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Encryption How-To

Websites in General

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Using Encrypted Connections

SSL (Secure Socket Layer)
(Important for web and email SSL uses encryption to secure your network connection to other servers on the network for web or email. Normally, when you connect from your computer to another server on the network (or internet) your connection passes data back and forth in plain text. This is very easy for others to capture and view. SSL allows you to encrypt the data so that others cannot view it. This is particularly important when doing anything of a confidential nature (i.e anything that involves a password, email connections, financial transactions, etc). Using SSL is very easy. For safe connections to many Internet sites, simply type http <https:///>*s* :// <https:///> and the address.

SSH Secure Shell and SFTP
This is a program to allow secure network services over an insecure network. SSH and SFTP basically replace insecure terminal applications (such as Telnet and FTP) enabling you to securely long in to remote host servers. It is now required for most Beloit College servers. Regular telnet connections transmit your password in plain text so your password is not encrypted or protected at all! This makes it possible for others to invade your network and capture your password or other network content. Using SSH or SFTP, your password is protected and never transmitted without strong encryption. Most students do not need to utilize a terminal connection any more. But those that program or do administrative work on web pages should use SSH or SFTP or a program that supports those protocols.* Note*: The latest versions of Dreamweaver now support SFTP.

If you are Windows user and would like to install the SSH secure shell, you may download the file from the ISR Software Archives at the software page.

After installing SSH2, remember to import the license key using the *Help - Import License File... * menu.

Mac users can use Fetch or Fugu for SSL connections. Please contact ISR if you need help downloading or configuring either software.

Email Clients

Email is inherently insecure. Once an email message leaves the Beloit College server, it is sent in raw text and can be easily spied upon by hackers. That means one should be very careful about sending any message with confidential information in it. Even if you encrypt your side, the content will likely arrive unencrypted at the recipient end. Having stated that, Beloit College provides SSL (TLS) encryption for sending and receiving from our pop and smtp servers. The primary purpose is to protect your password over the network and Internet. It does not protect your data while is being sent from or received to the college email server. However, it will secure your data form your email client to the college email server. ISR highly recommends that if you use an email pop3 client such as Outlook, Thunderbird, etc, you should configure it securely. See the Configuring Email Clients how-to for the appropriate configuration and always be careful about sending sensitive information via email.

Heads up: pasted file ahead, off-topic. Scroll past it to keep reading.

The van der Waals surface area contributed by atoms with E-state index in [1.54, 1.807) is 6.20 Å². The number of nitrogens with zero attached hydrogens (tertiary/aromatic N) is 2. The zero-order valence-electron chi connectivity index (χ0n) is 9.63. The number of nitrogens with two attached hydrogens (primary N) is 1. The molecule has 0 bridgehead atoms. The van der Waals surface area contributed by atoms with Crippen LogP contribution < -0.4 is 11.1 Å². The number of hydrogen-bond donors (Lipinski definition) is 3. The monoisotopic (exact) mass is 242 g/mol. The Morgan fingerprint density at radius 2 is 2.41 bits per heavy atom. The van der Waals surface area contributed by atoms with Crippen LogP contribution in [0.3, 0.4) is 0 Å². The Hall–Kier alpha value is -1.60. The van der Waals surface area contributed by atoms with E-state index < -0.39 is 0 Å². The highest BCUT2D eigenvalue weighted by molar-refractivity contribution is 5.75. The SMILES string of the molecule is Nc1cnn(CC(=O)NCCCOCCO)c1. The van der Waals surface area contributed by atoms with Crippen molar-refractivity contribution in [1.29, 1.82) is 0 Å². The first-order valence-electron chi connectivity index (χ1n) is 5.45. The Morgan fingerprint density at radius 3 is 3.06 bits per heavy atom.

Webmail SSL Encryption
In order to maintain Webmail privacy including your password, you simply need to type in an 's' after http in the URL; i.e; As long as an 's' appears after the http in an URL address field of your browser, your email connection will remain encrypted and secure from others to see.

Alternatively, you can simply click on the "Secure" link on the login page of Webmail and it will automatically put you in secure (encrypted) mode.

SSL Outlook Setting
How-to for Outlook 6 or higher of retrieving email via SSL POP.
SSL (secure socket link) allows applications to exchange data over the network in an encrypted format.

Outlook users must use port 995.

Go to Tools - Accounts and select Properties for your Beloit account -

Click on the Advanced near the top.

Click on the box "This server requires a secure connection SSL". The pop3 port for incoming mail should change from 110 to 995.

Click Apply and exit out.

NOTE:This encrypts the password exchange and the retrieval of email. IT does NOT encypt sending of email. Currently SSL is not supported for sending email.

Websites in General

Internet SSL Encryption
Most sites that have you give confidential information, such as passwords, credit card numbers, etc., will use SSL encryption automatically. You can tell that your data is being encrypted by looking at the URL. If there is an s after the http, e.g., you will know that it is SSL encrypted and protected. Normally you will be notified of this by your browser before entering an SSL protected site, as well as being warned when you exit an SSL protected site.

For Internet servers that support SSL, you can maintain your privacy by adding an 's' after http in the URL; for example: As long as an 's' appears after the http in an URL address field of your browser, your web connection will remain encrypted and secure from others to see.

If you are using a wireless(802.11b or 802.11g) connection to the Internet, it is an even better idea idea to use SSL encryption whenever possiable. If you are going to use a wireless Internet connection, remember that everything that you send and recieve can and may be spied upon by others.

When Not to Use SSL
SSL Encryption adds a lot of overhead to your network traffic. When it is not necessary it can slow down your network performance. This is why many sites do not support SSL until you begin entering sensitive information. Hence, you do not need to use SSL for normal web browsing and other non-private network usage.